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A Brief History of K-9 Units in Law Enforcement

by Kevin W. Bliss

The history of canine use in modern day American policing began in the 1950s and 1960s, during the tumultuous Civil Rights Era and has since been used as a tool to “civilize the savagery of urban order by pacifying urban space,” according to many civil rights advocates.

Societies began experimenting with canines in law enforcement as early as 1870 in England, followed by Paris in 1910. America institutionalized the practice with the Montgomery Bus Boycott of 1955-’56.

By the early 1960s, 24 law enforcement agencies across the United States carried canine units (referred to as K-9). The preferred breed was the German Shepherd, or also known as an Alsatian, because of their perceived intelligence. The German Shepherd was used by the Germans in World War II to help guard the nation’s concentration camps and airports. As a result, the German Shepherd initially had a bad reputation in America.

To this day, imagery of racial tension in the United States is exemplified with iconic photos of police dogs attacking demonstrators in Birmingham, Alabama, in 1963. That racial weaponization of K-9 units against select groups has been repeated in other chapters of American history such as Abu Grahib in the early 2000s.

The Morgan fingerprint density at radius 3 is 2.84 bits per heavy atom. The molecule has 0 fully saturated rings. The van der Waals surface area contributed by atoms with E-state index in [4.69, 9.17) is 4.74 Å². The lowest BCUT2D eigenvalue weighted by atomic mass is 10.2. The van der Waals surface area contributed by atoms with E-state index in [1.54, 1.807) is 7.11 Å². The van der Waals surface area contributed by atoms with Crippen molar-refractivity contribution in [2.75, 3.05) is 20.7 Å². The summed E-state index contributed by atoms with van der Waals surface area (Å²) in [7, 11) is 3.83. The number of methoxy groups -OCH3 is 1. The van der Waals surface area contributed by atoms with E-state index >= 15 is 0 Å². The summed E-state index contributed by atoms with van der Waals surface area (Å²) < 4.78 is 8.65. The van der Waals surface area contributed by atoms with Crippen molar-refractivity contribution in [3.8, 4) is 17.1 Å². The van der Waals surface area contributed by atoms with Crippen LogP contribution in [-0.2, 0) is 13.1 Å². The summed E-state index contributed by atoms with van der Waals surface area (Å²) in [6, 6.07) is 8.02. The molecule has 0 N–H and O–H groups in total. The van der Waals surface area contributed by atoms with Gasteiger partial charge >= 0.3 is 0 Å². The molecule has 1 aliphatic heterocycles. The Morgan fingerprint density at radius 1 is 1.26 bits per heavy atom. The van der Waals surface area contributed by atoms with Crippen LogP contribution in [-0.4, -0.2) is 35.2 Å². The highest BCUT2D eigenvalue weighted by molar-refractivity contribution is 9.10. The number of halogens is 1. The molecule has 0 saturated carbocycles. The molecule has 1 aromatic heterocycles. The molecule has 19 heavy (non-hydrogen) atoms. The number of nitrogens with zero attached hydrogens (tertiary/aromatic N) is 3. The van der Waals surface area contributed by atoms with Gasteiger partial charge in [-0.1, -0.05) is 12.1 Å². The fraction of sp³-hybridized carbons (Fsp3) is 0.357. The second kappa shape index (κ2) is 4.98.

Civil rights advocates have claimed dogs were deployed as tools meant to dehumanize people of color and “police the mystical and symbolic boundaries of the color lines.”

“The mystical power of the police dog,” according to one journalist, “was its apparent ability to recognize the boundaries in need of protection – white propertied bodies – from those darker bodies prowling the boundaries of white bourgeois order.”

K-9 units have been portrayed as favored extensions of police in crime fighting and riot control. They are considered companions with the desirable traits of obedience, loyalty, courage, and discipline. Yet, opinions of their efficacy were polarized with the public understanding that attack training focused primarily on skin color while newspapers lauded their role in protest moderation.

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